Please Don’t Ask About My Kid

Posted by on Dec 25, 2011 in Uncategorized |

Please Don’t Ask About My Kid

This blog comes from Carol’s blog for Parents of Prodigals, in conjunction with the Heritage Builders folks. Here you’ll find topics and thoughts about what to do now, now that your adult child has left the faith. If you find yourself frozen with fear or shame, or you hear yourself saying the same things to them over and over again, this is a place where you’ll get some new ideas. Carol draws insights and thoughts from her own years as an atheist prodigal from a pastor’s home. As long as there’s breath, there’s hope. Come find a place of encouragement.

You run into an old friend at church you haven’t seen in quite some time. You do a bit of catch-up, the chit chat goes on for awhile, and then, here it comes—the question you’ve been dreading—“So, how’s that daughter [or son] of yours doing?”

Paste on that smile. Take in a quick breath, but inside, die . . . just a bit.

Of course, you know precisely which child she’s talking about—the one who surprised you all by turning her back on God, then the family, then doing a 180 from all that you value, finally stepping solidly into the world and away from faith. Yeah. That kid.

You are now at a crossroads in this conversation. How will you respond?

Well, you could choose Path A—tell the truth.

My kid is in deep spiritual trouble. Her father and I are heartbroken. It’s been incredibly painful to watch her make so many poor choices. It’s even possible that we will not see the face of our child in heaven. And what’s more, we’re worried it might be our fault. Thanks for asking.

Or, you could try Path B and do that little church-speak dance.

Well, she’s finding herself, trying to determine what it is God wants of her at this point in her life. We’re still hoping she’ll become a surgeon on the mission field, but that may be more our wishes than God’s. [Insert quick laugh.] We’ll just have to wait and see. [Quick redirect.] So how’s your little Bobby doing? Is he still sending all his money to that orphanage in the Sudan? [Raise eyebrows, indicating eager anticipation.]

I completely understand if the truth model makes your palms sweat. Frankly, hesitation is justified. There’s a good chance that if you open your heart and share your pain transparently with this sister in Christ, you may get whacked for it. By that I mean, she may be very quick to let you know that you must have screwed up somehow, or your child would have been faithful to the God of her youth.

You wouldn’t be the first parent bludgeoned with the famous but misused “Train up a child . . .” passage from Proverbs. I know that many people still buy into the oft-believed but yet unscriptural interpretation that your child can’t go wrong if you’ve parented right. And they’re often filled with angst at their sad duty of being the one to share it with you.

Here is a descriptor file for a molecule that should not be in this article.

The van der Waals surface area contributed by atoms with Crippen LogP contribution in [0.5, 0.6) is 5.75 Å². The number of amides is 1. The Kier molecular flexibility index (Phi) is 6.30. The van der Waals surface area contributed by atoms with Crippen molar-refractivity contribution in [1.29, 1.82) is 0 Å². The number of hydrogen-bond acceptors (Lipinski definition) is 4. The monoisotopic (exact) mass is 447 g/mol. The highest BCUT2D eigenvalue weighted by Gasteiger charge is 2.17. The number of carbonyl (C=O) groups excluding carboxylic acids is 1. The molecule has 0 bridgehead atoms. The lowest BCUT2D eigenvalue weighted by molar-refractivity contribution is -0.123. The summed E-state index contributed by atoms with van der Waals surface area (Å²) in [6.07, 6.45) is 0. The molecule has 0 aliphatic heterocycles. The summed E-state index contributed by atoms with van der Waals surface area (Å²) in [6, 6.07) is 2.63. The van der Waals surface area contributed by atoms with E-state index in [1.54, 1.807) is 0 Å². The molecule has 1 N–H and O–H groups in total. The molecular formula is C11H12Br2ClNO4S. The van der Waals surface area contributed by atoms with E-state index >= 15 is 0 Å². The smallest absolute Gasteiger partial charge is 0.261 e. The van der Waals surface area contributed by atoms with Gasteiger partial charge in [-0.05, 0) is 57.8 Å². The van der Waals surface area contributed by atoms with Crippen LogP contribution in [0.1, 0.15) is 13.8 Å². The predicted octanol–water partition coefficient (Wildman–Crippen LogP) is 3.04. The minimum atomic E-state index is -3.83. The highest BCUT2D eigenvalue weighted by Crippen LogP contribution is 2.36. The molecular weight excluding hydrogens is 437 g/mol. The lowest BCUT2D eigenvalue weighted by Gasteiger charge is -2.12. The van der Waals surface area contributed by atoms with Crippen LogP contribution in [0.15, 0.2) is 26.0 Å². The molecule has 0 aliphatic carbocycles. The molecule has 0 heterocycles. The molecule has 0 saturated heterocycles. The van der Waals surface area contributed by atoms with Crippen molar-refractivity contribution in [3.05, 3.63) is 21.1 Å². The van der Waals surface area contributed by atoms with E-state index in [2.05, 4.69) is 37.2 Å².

I think these people typically mean well. But I’m also just as convinced that they are very wrong. (For a longer explanation of just why I believe this is a misreading of God’s Word, take a look at my May 9th blog piece Did God Really Promise That?)

But for now, let me suggest to you that there is an alternative response you can give—a Plan C. Like Plan A, it involves speaking the truth. But for starters, it accepts the likely outcome that your listener will unfairly judge you. Expect it. Own it. Don’t even hold it against her, because your listener doesn’t know any better.

But your sharing, in the end, wasn’t really for her. Believe it or not, it also wasn’t really for you. Instead, it was shared on the possibility that this person might . . . just maybe . . . could perhaps . . . be one of the many people who have someone in their own life they are losing. And if they are, they know exactly what you’re going through because they are going through it as well.

This person needs to hear truth from you.

There are so many people in the pews every Sunday who have struggles going on at home who will never breathe a word of it at church—especially if that struggle involves a child questioning the faith. They not only know that many people will judge them as bad parents, they fear that judgment might just be correct. It’s all too much. So they will remain silent.

But by you sharing the truth, and also proclaiming the fact that children have the ability to choose poorly often in spite of clearly loving parents, you put a small light at the end of a very big tunnel. You let them know that they’re not alone. You let them know that they can survive.

You even let them know that they can have joy in spite of such pain. Support groups for parents of prodigals are popping up all over.

Maybe it’s time for one in your church?

What about you?

Have you ever been on the receiving end of someone feeling the need to share your parental failings? Are you at a point where you’ve been able to speak the truth about your prodigal’s choices without feeling personally responsible for them?